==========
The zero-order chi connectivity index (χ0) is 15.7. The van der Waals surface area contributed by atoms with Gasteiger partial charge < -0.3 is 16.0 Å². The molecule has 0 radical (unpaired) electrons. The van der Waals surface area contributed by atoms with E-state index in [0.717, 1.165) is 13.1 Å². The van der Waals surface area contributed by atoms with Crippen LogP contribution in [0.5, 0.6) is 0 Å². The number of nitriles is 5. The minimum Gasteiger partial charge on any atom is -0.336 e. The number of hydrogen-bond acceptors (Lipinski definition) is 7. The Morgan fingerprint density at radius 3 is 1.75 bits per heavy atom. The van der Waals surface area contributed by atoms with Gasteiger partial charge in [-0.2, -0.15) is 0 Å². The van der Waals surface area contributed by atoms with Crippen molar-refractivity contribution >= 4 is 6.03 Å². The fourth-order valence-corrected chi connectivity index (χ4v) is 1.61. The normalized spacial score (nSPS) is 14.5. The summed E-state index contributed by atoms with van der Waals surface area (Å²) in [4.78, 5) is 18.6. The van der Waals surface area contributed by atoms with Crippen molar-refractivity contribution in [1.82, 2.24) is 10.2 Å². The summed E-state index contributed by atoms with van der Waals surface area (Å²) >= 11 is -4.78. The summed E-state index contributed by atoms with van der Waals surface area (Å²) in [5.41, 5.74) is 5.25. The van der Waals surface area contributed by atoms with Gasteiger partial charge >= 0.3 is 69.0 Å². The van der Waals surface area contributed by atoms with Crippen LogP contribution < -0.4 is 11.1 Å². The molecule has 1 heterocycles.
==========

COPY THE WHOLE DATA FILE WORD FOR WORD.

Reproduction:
The zero-order chi connectivity index (χ0) is 15.7. The van der Waals surface area contributed by atoms with Gasteiger partial charge < -0.3 is 16.0 Å². The molecule has 0 radical (unpaired) electrons. The van der Waals surface area contributed by atoms with E-state index in [0.717, 1.165) is 13.1 Å². The van der Waals surface area contributed by atoms with Crippen LogP contribution in [0.5, 0.6) is 0 Å². The number of nitriles is 5. The minimum Gasteiger partial charge on any atom is -0.336 e. The number of hydrogen-bond acceptors (Lipinski definition) is 7. The Morgan fingerprint density at radius 3 is 1.75 bits per heavy atom. The van der Waals surface area contributed by atoms with Gasteiger partial charge in [-0.2, -0.15) is 0 Å². The van der Waals surface area contributed by atoms with Crippen molar-refractivity contribution >= 4 is 6.03 Å². The fourth-order valence-corrected chi connectivity index (χ4v) is 1.61. The normalized spacial score (nSPS) is 14.5. The summed E-state index contributed by atoms with van der Waals surface area (Å²) in [4.78, 5) is 18.6. The van der Waals surface area contributed by atoms with Crippen molar-refractivity contribution in [1.82, 2.24) is 10.2 Å². The summed E-state index contributed by atoms with van der Waals surface area (Å²) >= 11 is -4.78. The summed E-state index contributed by atoms with van der Waals surface area (Å²) in [5.41, 5.74) is 5.25. The van der Waals surface area contributed by atoms with Gasteiger partial charge >= 0.3 is 69.0 Å². The van der Waals surface area contributed by atoms with Crippen LogP contribution < -0.4 is 11.1 Å². The molecule has 1 heterocycles.